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Valentine Blink: Wireless LED Hearts © GPL3+

This Valentine's Day, spread love wirelessly.

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About this project


When two hearts meet they start beating. Both the hearts need to be ON and within a range to blink. If you turn off either of the heart or go out of range they will stop blinking.

Video demonstration

I divided this project in two sections:

  • Electronics
  • Assembly
  • Software

Let's get started!


  • nRF24L01+

The nRF24L01+ chip is the key component of this project. It uses 2.4Ghz band for communication and also has features like AutoACK, sleep mode, and IRQs. Also, it has an onboard antenna which saves the space.

I used SMD version of the chip instead of the Main module because it's small and less bulky and in fact, I got a better range of ~40-50m with it.

The only drawback of SMD version is the soldering pads are small so either you need to use breakout board or solder wires directly onto the board.

  • Neopixel LEDs

This time I went with Neopixels because one, you get RGB in a small form-factor and second, it has microcontroller inbuilt so you won't need an external driver circuit which saves the space. I made a custom PCB for this project.

  • Power Supply

I used 1000 mAh Lipo to power everything. The Pololu step up converter boosts 3.7v from Lipo to 5v for Arduino and Neopixel PCB. The nRF chip uses 3.3v for its operation which is powered by the buck converter which takes 5v from booster and provides a 3.3v. The booster can boost voltage to 5v from ~1v so you get the most of the juice from the battery.

The current consumption of entire circuit when running is about 800 mAh. And when powered down it goes to around ~20 mAh which is still a lot and that's because even when the Neopixels are turned off they have the quiescent current draw of 1mA so that's 12 mAh + other components like boost/buck converters. You can also add a MOSFET to switch Neopixels on/off.

The nRF has a sleep mode which when put into, it only consumes 900nA but then it depends on software implementation. Because if you're using IRQs to check data availability you can't put a chip in sleep and the standby current is ~15mAh. We'll get into the optimization/ power saving part in the software section.


For this project, I used a Christmas/party decoration plastic heart box. It is compact to fit in the palm but also has enough space to fit all circuitry inside it. The box I used was 80x75x50mm in dimensions.

  • I used foam-core board cut in a heart shape template to hold components. The board is easy to cut through and also has the strength to hold the substantial amount of weight without bending.

On the bottom side of foam-core, I glued Lipo onto which I glued nRF chip. The buck converter was glued near the Lipo which made 3.3v system separate from the 5v rail.

On the top side, Arduino and 5v booster was glued close to each other, onto which I glued neopixel PCB directly. I crammed everything into base part of the box in order to keep the free space between PCB & lid as much as possible to allow light to spread uniformly.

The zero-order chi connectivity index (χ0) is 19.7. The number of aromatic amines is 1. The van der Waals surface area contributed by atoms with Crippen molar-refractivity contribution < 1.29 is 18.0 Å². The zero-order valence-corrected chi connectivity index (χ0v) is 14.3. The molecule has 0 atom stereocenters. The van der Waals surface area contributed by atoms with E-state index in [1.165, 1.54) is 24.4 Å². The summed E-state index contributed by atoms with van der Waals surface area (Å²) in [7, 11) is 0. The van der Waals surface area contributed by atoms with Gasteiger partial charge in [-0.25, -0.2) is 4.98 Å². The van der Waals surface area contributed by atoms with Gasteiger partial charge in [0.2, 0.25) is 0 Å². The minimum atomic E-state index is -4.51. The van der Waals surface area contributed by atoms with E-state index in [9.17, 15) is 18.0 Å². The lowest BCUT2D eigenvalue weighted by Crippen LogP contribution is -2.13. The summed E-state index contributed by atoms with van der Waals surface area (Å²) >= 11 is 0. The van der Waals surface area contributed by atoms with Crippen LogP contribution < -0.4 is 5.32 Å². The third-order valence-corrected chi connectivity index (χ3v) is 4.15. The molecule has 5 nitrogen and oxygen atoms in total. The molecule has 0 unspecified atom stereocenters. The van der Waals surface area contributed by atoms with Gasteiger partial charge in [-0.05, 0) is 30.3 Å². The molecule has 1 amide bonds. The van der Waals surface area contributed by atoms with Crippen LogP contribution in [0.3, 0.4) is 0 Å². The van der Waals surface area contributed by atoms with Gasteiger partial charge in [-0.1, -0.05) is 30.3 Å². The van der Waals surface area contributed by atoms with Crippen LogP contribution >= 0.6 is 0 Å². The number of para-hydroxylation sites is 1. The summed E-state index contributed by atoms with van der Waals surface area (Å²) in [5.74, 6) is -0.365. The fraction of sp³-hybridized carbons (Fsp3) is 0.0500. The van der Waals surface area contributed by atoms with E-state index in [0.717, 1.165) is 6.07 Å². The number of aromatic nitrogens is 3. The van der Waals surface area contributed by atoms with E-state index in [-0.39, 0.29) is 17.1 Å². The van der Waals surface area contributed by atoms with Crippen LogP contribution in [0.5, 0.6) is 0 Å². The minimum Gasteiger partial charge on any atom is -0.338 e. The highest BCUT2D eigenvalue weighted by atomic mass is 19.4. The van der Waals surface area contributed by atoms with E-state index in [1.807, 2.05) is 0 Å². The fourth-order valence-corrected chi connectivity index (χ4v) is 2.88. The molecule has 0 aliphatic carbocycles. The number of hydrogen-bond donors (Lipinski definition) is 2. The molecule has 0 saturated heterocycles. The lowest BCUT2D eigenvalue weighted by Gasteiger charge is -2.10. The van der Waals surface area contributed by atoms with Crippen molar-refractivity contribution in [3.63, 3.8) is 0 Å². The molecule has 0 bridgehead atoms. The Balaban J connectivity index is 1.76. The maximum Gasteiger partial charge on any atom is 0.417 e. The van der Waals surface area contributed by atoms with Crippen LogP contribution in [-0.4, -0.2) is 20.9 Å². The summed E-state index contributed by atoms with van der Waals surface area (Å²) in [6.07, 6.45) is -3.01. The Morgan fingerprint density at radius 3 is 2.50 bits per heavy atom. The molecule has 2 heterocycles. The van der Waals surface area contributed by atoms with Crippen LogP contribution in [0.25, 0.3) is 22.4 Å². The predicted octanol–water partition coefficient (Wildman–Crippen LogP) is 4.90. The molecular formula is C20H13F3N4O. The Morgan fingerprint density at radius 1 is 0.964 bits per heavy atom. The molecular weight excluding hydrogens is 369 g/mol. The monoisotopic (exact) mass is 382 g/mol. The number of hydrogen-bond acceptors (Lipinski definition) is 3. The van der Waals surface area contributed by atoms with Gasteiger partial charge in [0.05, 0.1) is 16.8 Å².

I divided the container's base into two sections: the nRF chip + Lipo battery + buck converter in the bottom and on the top I put Arduino + boost converter + Neopixel PCB.

This kept the nRF chip separated from other components from blocking its antenna affecting its range.

To diffuse light more I sprayed them with White spray paint. This is how they look before. As you can see with transparent lid the light doesn't diffuse at all.


For the nRF chip I used latest RF24 library and for the Neopixels I used FastLED.

To communicate between two hearts, I made one heart Tx and other Rx. The good thing about nRF is that, it has autoACK so you don't need to change the modes from Tx<-->Rx continuously, the chip does that for you automatically. The autoACK can be used for bi-directional communication. Also, it provides IRQs to interrupt MCU to check data.

There are multiple ways of doing communication between modules. You can poll every N seconds to check if data is available or use IRQs to wake up MCU from sleep.

In polling, you can put nRF to sleep for N seconds and let MCU wake it up. But when using IRQ you need to keep the nRF chip on standby which consumes ~15 mAh continuously.

The third way is to put both MCU and nRF in sleep and let Watchdog Timer interrupt MCU from sleep. This way is most efficient in terms of power consumption, but it takes more time to establish a connection as you need both the modules up and running. The pseudocode for the Watchdog timer would be:

Tx side:

	1) Transmit for N seconds
	2) if we recieve ACK
			then blink LEDs for N seconds
	3) put MCU and NRF in sleep
	4) Watchdog timer would wake up MCU after N seconds
	5) goto 1

Rx side:

	1) Either poll every N seconds or use IRQs to get data
	2) if we receive packet:
		send ACK back
		Blink LEDs for N seconds
	4) If not using IRQs
		put both MCU and NRF to sleep
		Watchdog timer would wake up MCU after N seconds
        5) If using IRQs
                set Interrupt
                put MCU to sleep
                read data

You can find the Polling and Watchdog interrupt examples in the code section.

And this is it. Thanks for reading and Happy Valentine's Day!


Code for Tx using polling
Code for Rx using IRQ
Code for Rx using polling


Schematic for LED hearts
Asset 2 8bnjfatlmu


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